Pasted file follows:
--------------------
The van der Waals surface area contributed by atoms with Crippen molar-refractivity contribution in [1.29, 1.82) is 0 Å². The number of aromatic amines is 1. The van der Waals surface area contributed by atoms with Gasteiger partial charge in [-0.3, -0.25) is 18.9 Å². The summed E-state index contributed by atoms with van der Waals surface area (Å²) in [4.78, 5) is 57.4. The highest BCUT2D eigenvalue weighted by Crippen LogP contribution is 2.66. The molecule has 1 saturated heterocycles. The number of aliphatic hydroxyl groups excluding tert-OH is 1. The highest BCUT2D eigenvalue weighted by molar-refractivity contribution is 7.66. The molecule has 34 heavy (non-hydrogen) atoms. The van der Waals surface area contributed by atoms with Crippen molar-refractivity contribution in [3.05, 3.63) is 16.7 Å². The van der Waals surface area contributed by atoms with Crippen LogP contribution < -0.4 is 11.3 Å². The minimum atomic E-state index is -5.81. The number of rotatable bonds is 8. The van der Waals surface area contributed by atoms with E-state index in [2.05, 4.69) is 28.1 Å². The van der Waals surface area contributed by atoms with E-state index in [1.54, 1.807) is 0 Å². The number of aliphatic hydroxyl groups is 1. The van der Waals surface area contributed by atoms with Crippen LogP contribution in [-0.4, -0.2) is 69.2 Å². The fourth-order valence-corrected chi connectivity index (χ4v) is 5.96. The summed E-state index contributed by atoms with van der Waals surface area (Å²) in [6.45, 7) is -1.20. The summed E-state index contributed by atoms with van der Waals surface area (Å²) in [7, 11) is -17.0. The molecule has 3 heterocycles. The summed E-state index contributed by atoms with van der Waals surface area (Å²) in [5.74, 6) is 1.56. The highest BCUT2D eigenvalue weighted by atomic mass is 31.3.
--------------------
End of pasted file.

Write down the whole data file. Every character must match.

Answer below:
The van der Waals surface area contributed by atoms with Crippen molar-refractivity contribution in [1.29, 1.82) is 0 Å². The number of aromatic amines is 1. The van der Waals surface area contributed by atoms with Gasteiger partial charge in [-0.3, -0.25) is 18.9 Å². The summed E-state index contributed by atoms with van der Waals surface area (Å²) in [4.78, 5) is 57.4. The highest BCUT2D eigenvalue weighted by Crippen LogP contribution is 2.66. The molecule has 1 saturated heterocycles. The number of aliphatic hydroxyl groups excluding tert-OH is 1. The highest BCUT2D eigenvalue weighted by molar-refractivity contribution is 7.66. The molecule has 34 heavy (non-hydrogen) atoms. The van der Waals surface area contributed by atoms with Crippen molar-refractivity contribution in [3.05, 3.63) is 16.7 Å². The van der Waals surface area contributed by atoms with Crippen LogP contribution < -0.4 is 11.3 Å². The minimum atomic E-state index is -5.81. The number of rotatable bonds is 8. The van der Waals surface area contributed by atoms with E-state index in [2.05, 4.69) is 28.1 Å². The van der Waals surface area contributed by atoms with E-state index in [1.54, 1.807) is 0 Å². The number of aliphatic hydroxyl groups is 1. The van der Waals surface area contributed by atoms with Crippen LogP contribution in [-0.4, -0.2) is 69.2 Å². The fourth-order valence-corrected chi connectivity index (χ4v) is 5.96. The summed E-state index contributed by atoms with van der Waals surface area (Å²) in [6.45, 7) is -1.20. The summed E-state index contributed by atoms with van der Waals surface area (Å²) in [7, 11) is -17.0. The molecule has 3 heterocycles. The summed E-state index contributed by atoms with van der Waals surface area (Å²) in [5.74, 6) is 1.56. The highest BCUT2D eigenvalue weighted by atomic mass is 31.3.